Environmental Power Generation

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Environmental Power Generation

Pedal-Powered Generator: k-12 Project

IEEE ENCS and Society for Universal Oneness (www.sfuo.org), a non-profit organization stepped forward to sponsor a high school student initiative. A group of three students from East Chapel Hill High School: Parv Aggarwal, Adrian Randall and Michael Delong were guided by the past Section to design and develop an environment-friendly pedal powered generator. As part of TSA (Technology Student Association) activities, this model taps the potential of human energy and transforms it to DC power; in a process that has no environmental hazards. The project was awarded 1st place at NC State TSA Competition held at Greensboro, April 4-6, 2004 and participated at National event held in June 20-24, 2004 at Nashville, Tennessee. The structure of this device resembles a bicycle made stationary, with a belt connecting the wheel to a car alternator. The alternator is connected to an excitation current source and a load. It is fairly easy to operate.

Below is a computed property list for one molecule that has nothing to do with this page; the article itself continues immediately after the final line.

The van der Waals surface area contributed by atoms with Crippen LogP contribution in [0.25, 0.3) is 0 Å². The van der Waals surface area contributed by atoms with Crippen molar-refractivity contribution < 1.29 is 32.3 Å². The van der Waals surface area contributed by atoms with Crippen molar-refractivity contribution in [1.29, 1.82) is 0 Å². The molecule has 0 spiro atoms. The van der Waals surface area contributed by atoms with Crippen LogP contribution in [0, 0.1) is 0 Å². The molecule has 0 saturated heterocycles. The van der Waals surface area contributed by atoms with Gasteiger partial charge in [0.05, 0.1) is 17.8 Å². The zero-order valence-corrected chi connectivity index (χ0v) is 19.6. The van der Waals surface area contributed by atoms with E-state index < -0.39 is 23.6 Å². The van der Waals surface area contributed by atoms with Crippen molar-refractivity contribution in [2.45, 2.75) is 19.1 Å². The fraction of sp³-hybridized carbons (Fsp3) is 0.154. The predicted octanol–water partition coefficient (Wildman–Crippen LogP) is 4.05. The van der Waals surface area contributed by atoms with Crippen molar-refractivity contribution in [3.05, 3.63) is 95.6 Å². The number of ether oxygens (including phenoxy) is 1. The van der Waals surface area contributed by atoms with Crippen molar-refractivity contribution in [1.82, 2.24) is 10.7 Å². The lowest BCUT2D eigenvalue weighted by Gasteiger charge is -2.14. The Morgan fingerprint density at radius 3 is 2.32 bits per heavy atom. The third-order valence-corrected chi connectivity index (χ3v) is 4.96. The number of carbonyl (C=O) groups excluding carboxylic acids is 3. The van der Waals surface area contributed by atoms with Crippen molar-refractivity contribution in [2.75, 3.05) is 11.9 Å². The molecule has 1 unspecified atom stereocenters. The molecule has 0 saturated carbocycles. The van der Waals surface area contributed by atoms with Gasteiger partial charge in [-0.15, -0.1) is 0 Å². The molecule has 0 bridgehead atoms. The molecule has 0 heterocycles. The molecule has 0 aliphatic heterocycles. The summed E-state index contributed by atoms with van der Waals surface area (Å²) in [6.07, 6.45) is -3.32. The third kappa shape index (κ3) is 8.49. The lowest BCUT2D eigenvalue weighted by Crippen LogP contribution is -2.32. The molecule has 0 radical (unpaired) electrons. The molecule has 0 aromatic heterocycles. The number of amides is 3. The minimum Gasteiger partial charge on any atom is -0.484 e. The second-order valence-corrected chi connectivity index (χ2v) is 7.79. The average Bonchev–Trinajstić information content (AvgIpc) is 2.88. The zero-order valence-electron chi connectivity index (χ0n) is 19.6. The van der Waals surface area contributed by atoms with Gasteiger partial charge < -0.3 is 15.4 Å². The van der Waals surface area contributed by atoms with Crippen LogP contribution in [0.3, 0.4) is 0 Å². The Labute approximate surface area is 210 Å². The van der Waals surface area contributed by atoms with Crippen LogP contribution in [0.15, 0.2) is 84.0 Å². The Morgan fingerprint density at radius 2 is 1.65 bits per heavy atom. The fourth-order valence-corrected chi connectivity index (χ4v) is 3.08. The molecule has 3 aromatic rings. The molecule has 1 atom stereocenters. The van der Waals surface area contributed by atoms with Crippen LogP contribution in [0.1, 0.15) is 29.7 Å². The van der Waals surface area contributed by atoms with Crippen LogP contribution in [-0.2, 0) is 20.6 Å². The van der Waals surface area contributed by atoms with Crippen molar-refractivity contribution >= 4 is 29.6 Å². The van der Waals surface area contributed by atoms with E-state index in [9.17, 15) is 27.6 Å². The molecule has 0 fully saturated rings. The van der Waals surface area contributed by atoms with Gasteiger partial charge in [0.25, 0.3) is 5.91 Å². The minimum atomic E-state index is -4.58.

One sits on the bike, and starts pedaling it at a desired gear (front at 2nd, back at 4th), between 90 to 150 rpm. Because the back wheel is connected via a belt to the alternator, the motion of the wheel is transferred to the alternator’s rotor. Since the rotor’s circumference has a 1: 10.77 ratio with the wheel’s circumference, it rotates at a much faster rate than the wheel. The desired gear ratio and speeds are the most efficient for both the peddler and alternator to generate current. Electricity is generated inside the alternator by an electromagnetism property and then rectified to become DC. This 15 Volt DC output can be used for many purposes. However, it is more efficient and useful to store it into a battery first. Therefore, the team designed a pedal-powered 12V battery charger. The ultimate objective of this project is to explore and set the debate in motion if we can build an environment- friendly powered home: all appliances and gadgets can run off non-conventional electricity produced by solar cells, wind powered mini-turbines and exercise generators. It may mean to replace our current utilities with lower consumption devices.


Read More… in IEEE Magazine

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